Photo Essay: Re-Thinking the Wall : Greek and Chilean Street Art at Brown

Grace Monk (Brown, Classics ’18) studied abroad in both Valparaíso, Chile and Athens, Greece during her undergraduate career. Her senior thesis, in Comparative Literature, examined the social, political, and economic situations in those two countries and the ways in which they have shaped and influenced street art in both countries. As part of her final presentation, she invited three artists, two from Chile and one from Greece, to speak about their careers and influences. The lecture took place on April 9, 2018, at the Joukowsky Forum at the Watson Institute at Brown University. It was presented in both Spanish and Greek, with simultaneous translation provided for the audience. In addition, Greek artist Simek produced a temporary installation in the Watson Institute lobby, and all three artists produced works in a public demonstration on the lawn of the Marty and Perry Granoff Center over the course of two days. On April 13, 2018, the final products were put on display at the Cogut Institute for the Humanities, at 172 Meeting St, in Providence, RI.

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Grace Monk introduces street artists (L to R) Simek, from Greece, Francisco Verdugo Navea and Juan Lara Hidalgo, from Chile.


Greek artist Simek puts together an installation on the ground floor of the Watson Institute at Brown University.

Though Simek usually works with paint, the temporary exhibit of his work in the Watson Institute was produced with colored duct tape.

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Simek’s installation stretched across the wall and up and around the staircase.

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Chilean street artists FRANK and JuanTag mixed most of their colors from scratch using white and black in addition to the three primary colors.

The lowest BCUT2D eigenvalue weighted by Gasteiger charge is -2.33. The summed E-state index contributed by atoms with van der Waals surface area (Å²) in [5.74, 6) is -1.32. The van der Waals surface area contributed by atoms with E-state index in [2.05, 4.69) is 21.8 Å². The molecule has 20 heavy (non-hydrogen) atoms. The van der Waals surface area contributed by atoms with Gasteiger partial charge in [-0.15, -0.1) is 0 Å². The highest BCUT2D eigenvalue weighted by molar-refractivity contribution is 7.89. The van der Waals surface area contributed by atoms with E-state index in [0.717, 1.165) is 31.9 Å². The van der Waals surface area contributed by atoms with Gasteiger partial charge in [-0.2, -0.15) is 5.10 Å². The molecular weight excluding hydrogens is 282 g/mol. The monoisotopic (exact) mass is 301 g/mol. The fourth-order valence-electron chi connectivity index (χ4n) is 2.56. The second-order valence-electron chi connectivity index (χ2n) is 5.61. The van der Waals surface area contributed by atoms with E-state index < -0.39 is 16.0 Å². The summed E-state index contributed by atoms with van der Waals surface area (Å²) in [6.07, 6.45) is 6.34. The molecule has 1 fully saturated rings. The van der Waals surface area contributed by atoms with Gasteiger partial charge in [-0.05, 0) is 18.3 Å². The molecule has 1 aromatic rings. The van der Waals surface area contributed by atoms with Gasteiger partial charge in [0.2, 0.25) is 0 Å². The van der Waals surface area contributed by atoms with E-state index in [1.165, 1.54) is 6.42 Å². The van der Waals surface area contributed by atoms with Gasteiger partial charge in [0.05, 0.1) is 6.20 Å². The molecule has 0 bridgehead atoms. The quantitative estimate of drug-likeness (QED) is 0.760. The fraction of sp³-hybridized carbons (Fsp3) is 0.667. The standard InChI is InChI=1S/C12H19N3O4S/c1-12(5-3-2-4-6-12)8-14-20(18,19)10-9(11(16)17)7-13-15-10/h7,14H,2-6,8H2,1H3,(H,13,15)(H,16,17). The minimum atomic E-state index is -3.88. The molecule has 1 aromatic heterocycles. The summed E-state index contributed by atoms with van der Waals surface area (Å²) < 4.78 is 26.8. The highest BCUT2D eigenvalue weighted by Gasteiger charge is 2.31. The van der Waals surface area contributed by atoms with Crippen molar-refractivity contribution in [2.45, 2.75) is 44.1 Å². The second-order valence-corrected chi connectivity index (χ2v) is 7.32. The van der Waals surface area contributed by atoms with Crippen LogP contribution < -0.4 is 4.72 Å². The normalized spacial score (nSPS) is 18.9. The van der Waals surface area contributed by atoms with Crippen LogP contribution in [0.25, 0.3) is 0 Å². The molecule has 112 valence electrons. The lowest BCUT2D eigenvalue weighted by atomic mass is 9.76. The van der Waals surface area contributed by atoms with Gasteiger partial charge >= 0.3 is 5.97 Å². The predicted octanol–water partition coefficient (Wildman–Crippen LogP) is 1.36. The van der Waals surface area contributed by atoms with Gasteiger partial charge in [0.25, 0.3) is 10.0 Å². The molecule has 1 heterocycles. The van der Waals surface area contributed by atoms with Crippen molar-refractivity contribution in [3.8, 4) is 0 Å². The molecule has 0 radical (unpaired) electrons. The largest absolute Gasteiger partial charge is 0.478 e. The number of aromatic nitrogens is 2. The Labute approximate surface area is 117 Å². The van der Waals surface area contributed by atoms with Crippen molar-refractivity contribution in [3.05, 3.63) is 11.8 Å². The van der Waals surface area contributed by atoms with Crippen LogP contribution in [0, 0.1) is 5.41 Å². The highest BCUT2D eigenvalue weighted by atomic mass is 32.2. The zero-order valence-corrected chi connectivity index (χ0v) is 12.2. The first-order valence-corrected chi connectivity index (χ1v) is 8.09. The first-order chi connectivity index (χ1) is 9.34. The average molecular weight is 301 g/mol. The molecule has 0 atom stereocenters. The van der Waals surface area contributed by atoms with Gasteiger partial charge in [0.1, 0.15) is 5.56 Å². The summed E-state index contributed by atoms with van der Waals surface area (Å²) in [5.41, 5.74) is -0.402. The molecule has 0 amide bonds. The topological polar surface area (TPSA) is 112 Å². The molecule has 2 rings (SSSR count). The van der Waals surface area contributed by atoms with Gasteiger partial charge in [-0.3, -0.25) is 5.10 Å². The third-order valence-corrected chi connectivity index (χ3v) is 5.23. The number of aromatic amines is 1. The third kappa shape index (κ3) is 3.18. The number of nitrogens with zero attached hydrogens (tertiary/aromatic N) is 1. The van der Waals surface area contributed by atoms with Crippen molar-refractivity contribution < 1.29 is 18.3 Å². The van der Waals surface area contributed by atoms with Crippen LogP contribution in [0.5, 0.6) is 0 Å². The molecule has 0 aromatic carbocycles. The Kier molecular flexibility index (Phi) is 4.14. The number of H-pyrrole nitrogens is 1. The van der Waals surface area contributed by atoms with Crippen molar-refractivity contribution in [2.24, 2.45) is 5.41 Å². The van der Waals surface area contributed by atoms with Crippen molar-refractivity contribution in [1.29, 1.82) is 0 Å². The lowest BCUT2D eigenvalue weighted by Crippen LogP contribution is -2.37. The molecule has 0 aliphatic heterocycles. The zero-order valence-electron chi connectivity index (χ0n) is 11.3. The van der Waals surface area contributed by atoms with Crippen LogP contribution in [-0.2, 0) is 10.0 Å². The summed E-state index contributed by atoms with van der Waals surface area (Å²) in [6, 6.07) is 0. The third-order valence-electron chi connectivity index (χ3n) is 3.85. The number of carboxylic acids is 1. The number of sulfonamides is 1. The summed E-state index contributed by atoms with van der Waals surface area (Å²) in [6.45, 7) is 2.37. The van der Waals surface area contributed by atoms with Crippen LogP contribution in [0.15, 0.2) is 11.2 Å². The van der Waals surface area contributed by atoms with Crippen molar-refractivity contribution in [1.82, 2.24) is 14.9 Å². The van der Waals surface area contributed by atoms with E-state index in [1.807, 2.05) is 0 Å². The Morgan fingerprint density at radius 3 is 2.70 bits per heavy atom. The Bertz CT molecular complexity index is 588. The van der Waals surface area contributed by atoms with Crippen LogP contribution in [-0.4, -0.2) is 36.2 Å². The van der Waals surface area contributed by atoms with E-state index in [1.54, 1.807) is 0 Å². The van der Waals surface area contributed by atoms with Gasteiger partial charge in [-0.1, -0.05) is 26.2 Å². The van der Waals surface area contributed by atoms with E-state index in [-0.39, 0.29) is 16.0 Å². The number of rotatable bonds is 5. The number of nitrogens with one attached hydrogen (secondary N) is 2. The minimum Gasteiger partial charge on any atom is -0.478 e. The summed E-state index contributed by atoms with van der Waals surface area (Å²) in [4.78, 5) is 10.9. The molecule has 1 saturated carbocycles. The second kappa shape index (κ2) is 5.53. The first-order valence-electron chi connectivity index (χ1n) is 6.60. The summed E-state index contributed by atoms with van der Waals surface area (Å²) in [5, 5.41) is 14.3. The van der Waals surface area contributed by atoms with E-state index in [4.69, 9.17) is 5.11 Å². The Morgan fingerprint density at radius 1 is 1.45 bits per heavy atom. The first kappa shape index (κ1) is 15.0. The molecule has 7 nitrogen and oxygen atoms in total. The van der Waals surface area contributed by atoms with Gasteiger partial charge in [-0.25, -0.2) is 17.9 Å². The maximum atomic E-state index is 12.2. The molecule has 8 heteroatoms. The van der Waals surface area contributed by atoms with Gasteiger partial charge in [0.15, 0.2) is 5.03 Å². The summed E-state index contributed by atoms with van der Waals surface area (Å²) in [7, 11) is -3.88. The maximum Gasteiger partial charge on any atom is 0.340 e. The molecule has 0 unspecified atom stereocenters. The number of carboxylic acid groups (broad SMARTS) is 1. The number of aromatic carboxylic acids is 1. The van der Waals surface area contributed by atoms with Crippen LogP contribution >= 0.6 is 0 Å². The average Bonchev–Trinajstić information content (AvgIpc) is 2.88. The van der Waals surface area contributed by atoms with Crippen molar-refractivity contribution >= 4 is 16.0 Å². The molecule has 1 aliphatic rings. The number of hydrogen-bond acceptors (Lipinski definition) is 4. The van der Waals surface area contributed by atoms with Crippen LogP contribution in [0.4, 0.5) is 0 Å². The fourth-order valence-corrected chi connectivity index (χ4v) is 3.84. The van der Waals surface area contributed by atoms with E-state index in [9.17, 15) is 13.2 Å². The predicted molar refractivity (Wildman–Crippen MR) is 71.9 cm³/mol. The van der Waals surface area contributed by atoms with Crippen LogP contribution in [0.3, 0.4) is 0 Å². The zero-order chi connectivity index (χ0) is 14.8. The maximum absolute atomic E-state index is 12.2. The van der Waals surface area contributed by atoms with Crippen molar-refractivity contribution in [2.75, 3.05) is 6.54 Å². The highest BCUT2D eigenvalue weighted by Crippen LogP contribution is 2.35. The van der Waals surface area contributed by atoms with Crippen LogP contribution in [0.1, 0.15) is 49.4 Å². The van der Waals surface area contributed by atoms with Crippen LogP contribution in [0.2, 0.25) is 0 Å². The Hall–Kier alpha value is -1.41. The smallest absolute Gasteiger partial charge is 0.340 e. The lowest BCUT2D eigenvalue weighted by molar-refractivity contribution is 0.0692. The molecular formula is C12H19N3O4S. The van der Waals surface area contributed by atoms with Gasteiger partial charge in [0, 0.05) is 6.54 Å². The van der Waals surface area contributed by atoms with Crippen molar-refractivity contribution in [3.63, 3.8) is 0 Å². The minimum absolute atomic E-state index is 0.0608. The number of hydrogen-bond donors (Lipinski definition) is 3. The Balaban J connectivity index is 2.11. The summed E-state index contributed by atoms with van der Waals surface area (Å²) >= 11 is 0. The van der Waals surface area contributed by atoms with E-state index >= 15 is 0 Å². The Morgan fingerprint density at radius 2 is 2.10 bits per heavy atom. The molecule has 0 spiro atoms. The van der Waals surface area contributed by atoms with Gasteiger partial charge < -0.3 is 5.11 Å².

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FRANK and Juantag start the public demonstration of their process on the lawn of the Granoff Center at Brown University.

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JuanTag’s piece sought to memorialize the indigenous experience, drawing on Catholic religious imagery. FRANK’s piece focussed on the plight of Chilean farmers who have been left at the mercy of big agri-businesses due to decisions made by the Chilean government.

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In addition to traditional painting materials, FRANK (pictured) and JuanTag also incorporated materials more commonly associated with graffiti and street art, such as spray paint cans.

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JuanTag (pictured) and FRANK both study at La Escuela Municipal de Bellas Artes de Valparaíso in Chile.

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Despite needing to contend with chilly temperatures and disruptive gusts of wind, the demonstration pieces start to take on form.

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FRANK uses the film that forms on the tops of the open paint vessels to create a 3D texture.

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JuanTag (left) and FRANK (right) move into the final stages of their respective art pieces.

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In addition to traditional painting materials, FRANK (pictured) and JuanTag also incorporated materials more commonly associated with graffiti and street art, such as spray paint cans.

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While Simek debates adding to his piece, JuanTag works on his own finishing touches.

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In addition to the installation at the Watson, Simek also painted one of his geometric designs to be displayed alongside the work done by JuanTag and FRANK.

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Simek uses masking tape to ensure the edges of his lines are exactly right.

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Grace Monk and Simek show off Simek’s finished piece in front of the Granoff Center.


To learn more about FRANK you can find him on instagram under the handle @frankverdugo_, Simek can be found on Facebook, and JuanTag has posted some of his work to Flickr.